Recent Turnout Decline

For the 2007 Cambridge elections, everyone knew there would be a big drop. One contributing factor was that two long-time major vote-getters, Anthony Galluccio and Michael Sullivan, had been elected to other offices and were out of the running. Normally this draws out new candidates who bring out new voters, but the timing of the departures was late enough that few new, credible candidates emerged. Open seats usually bring greater turnout, but not this time. The lack of any significant issues also led to a decline in turnout.

Voter turnout in municipal elections and primary elections has plummeted in many places in Massachusetts in recent years. The drop in Cambridge wasn't nearly as bad as the drop in Boston, and cities like Worcester saw drops that were well below even the most pessimistic predictions. This can be explained by the fact that people are likely not to see as much relevance in local elections now, especially now that rent control has gone and access to City jobs is less of an issue as higher-income people buy up condominiums in Cambridge. Voter turnout generally rises when the stakes are higher and they were a lot lower in 2005. How the current economic situation influences voter turnout is yet to be seen.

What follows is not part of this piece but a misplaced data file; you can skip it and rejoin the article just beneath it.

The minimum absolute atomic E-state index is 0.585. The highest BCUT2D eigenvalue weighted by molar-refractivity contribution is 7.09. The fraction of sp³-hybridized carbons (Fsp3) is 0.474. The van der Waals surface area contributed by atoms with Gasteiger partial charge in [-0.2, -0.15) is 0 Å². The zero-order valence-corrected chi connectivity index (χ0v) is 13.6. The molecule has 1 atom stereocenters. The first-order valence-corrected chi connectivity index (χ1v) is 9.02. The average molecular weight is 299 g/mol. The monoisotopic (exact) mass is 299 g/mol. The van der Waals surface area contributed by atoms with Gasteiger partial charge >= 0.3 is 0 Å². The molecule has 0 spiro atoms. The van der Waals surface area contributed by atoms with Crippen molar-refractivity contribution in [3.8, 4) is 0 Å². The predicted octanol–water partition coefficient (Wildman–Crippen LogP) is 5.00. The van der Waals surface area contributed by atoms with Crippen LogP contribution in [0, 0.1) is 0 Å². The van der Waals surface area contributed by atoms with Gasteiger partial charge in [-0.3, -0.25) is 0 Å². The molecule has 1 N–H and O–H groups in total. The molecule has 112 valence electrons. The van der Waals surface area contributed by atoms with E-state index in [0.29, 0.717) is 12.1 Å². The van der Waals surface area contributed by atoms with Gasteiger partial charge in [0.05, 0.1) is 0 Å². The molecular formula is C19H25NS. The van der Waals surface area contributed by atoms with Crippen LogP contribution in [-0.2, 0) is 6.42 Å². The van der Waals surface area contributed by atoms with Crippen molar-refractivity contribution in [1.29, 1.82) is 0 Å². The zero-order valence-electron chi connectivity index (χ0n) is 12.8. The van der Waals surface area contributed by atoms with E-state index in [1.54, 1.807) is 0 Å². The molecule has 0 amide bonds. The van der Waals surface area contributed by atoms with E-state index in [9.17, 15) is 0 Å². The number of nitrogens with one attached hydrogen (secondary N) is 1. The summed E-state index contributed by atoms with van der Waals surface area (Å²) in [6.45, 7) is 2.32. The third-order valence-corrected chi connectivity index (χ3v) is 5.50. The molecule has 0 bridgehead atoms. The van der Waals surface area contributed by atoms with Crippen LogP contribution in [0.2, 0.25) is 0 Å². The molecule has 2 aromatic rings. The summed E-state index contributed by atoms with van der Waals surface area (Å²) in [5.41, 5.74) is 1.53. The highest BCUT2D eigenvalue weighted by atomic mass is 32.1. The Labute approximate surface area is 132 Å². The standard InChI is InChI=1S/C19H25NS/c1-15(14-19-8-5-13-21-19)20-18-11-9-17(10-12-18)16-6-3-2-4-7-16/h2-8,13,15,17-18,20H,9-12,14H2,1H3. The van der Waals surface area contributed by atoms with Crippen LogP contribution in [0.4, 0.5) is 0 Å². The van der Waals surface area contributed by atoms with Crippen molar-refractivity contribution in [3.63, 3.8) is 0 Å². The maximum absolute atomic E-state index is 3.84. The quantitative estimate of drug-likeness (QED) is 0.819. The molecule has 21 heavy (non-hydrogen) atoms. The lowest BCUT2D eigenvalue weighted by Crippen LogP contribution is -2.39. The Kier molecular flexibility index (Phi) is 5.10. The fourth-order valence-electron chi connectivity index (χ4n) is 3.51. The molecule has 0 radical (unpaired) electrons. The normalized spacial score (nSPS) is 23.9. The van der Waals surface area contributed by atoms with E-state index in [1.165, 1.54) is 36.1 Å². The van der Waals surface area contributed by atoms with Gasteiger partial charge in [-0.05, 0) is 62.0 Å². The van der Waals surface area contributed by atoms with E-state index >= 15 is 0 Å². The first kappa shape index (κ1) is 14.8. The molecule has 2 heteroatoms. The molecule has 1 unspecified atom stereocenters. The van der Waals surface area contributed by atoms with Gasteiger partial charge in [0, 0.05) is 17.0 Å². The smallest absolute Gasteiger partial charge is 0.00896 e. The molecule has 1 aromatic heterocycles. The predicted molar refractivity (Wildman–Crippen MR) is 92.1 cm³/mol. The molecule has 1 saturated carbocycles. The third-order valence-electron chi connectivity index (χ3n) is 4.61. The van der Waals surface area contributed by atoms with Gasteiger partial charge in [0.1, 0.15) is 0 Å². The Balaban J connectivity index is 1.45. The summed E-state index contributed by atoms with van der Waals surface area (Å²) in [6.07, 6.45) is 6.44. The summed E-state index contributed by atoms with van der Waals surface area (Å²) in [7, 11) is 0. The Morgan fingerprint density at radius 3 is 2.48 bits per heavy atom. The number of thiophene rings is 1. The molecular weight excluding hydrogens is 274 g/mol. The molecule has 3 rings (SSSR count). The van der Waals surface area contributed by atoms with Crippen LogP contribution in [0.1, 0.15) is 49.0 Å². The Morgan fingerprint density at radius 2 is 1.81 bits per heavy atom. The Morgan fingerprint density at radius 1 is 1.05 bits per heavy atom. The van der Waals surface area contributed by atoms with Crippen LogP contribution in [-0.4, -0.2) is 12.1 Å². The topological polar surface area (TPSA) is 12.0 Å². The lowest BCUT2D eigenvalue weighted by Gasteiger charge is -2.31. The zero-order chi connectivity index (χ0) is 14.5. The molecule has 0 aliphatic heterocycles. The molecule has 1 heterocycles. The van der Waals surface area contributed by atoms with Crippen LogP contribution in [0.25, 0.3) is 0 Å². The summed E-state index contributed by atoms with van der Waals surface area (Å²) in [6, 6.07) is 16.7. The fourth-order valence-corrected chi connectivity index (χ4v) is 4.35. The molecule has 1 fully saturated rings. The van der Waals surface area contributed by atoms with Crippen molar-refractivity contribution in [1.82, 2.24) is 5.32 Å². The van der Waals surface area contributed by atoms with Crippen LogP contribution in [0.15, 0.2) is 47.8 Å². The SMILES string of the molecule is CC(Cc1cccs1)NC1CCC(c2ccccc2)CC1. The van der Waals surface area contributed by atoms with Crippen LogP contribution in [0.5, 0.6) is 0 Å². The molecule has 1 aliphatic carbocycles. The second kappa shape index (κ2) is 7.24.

Recent Articles
October 19th 2009
A better election system
Lowell Sun

Election expert Doug Amy explains how choice voting can "inject new blood" into the elections of Lowell (MA), and give voters a greater incentive to participate.

October 16th 2009
Haven't Detroit voters spoken enough?
Livingston Daily

In Detroit, there have been three mayors in the past two years and the current one has come under scrutiny. Perhaps a system like instant runoff voting will help bring political stability to motor city.

August 21st 2009
Black candidate for Euclid school board to test new voting system
Cleveland Plain Dealer

Limited voting, a form of proportional voting, will be used in Euclid (OH), in the hopes of allowing better representation of minorities.

July 2nd 2009
Reforming Albany
New York Times

FairVote's Rob Richie responds in a letter to the editor making the case for proportional voting systems to bring substantive reform to New York's legislature.